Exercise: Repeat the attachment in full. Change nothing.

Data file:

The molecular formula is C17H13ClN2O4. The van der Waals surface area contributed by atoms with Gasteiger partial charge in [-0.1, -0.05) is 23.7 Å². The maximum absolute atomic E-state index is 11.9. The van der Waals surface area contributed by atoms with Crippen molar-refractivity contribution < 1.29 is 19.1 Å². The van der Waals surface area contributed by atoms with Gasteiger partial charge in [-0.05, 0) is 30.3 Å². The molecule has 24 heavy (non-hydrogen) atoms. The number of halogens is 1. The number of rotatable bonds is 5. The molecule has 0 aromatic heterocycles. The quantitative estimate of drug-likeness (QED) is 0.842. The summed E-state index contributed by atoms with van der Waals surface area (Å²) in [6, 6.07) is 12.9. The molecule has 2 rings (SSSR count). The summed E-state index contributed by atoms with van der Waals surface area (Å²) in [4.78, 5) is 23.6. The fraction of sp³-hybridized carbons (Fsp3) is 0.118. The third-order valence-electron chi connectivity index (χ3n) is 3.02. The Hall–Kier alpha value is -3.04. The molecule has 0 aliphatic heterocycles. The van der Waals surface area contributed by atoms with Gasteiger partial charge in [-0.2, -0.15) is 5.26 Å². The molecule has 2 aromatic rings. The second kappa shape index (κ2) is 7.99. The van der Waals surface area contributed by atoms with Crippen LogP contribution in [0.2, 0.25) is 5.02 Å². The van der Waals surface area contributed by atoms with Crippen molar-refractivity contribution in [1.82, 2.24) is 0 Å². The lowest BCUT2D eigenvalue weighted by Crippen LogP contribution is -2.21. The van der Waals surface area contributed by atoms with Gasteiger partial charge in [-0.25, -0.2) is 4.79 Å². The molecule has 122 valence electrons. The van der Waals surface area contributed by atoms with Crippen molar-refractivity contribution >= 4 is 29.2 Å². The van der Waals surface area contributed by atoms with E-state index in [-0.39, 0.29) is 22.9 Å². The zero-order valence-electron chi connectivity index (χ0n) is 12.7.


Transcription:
The molecular formula is C17H13ClN2O4. The van der Waals surface area contributed by atoms with Gasteiger partial charge in [-0.1, -0.05) is 23.7 Å². The maximum absolute atomic E-state index is 11.9. The van der Waals surface area contributed by atoms with Crippen molar-refractivity contribution < 1.29 is 19.1 Å². The van der Waals surface area contributed by atoms with Gasteiger partial charge in [-0.05, 0) is 30.3 Å². The molecule has 24 heavy (non-hydrogen) atoms. The number of halogens is 1. The number of rotatable bonds is 5. The molecule has 0 aromatic heterocycles. The quantitative estimate of drug-likeness (QED) is 0.842. The summed E-state index contributed by atoms with van der Waals surface area (Å²) in [6, 6.07) is 12.9. The molecule has 2 rings (SSSR count). The summed E-state index contributed by atoms with van der Waals surface area (Å²) in [4.78, 5) is 23.6. The fraction of sp³-hybridized carbons (Fsp3) is 0.118. The third-order valence-electron chi connectivity index (χ3n) is 3.02. The Hall–Kier alpha value is -3.04. The molecule has 0 aliphatic heterocycles. The van der Waals surface area contributed by atoms with Gasteiger partial charge in [-0.2, -0.15) is 5.26 Å². The molecule has 2 aromatic rings. The second kappa shape index (κ2) is 7.99. The van der Waals surface area contributed by atoms with Crippen LogP contribution in [0.2, 0.25) is 5.02 Å². The van der Waals surface area contributed by atoms with Crippen molar-refractivity contribution in [1.82, 2.24) is 0 Å². The lowest BCUT2D eigenvalue weighted by Crippen LogP contribution is -2.21. The van der Waals surface area contributed by atoms with Gasteiger partial charge in [-0.25, -0.2) is 4.79 Å². The molecule has 122 valence electrons. The van der Waals surface area contributed by atoms with Crippen molar-refractivity contribution >= 4 is 29.2 Å². The van der Waals surface area contributed by atoms with E-state index in [-0.39, 0.29) is 22.9 Å². The zero-order valence-electron chi connectivity index (χ0n) is 12.7.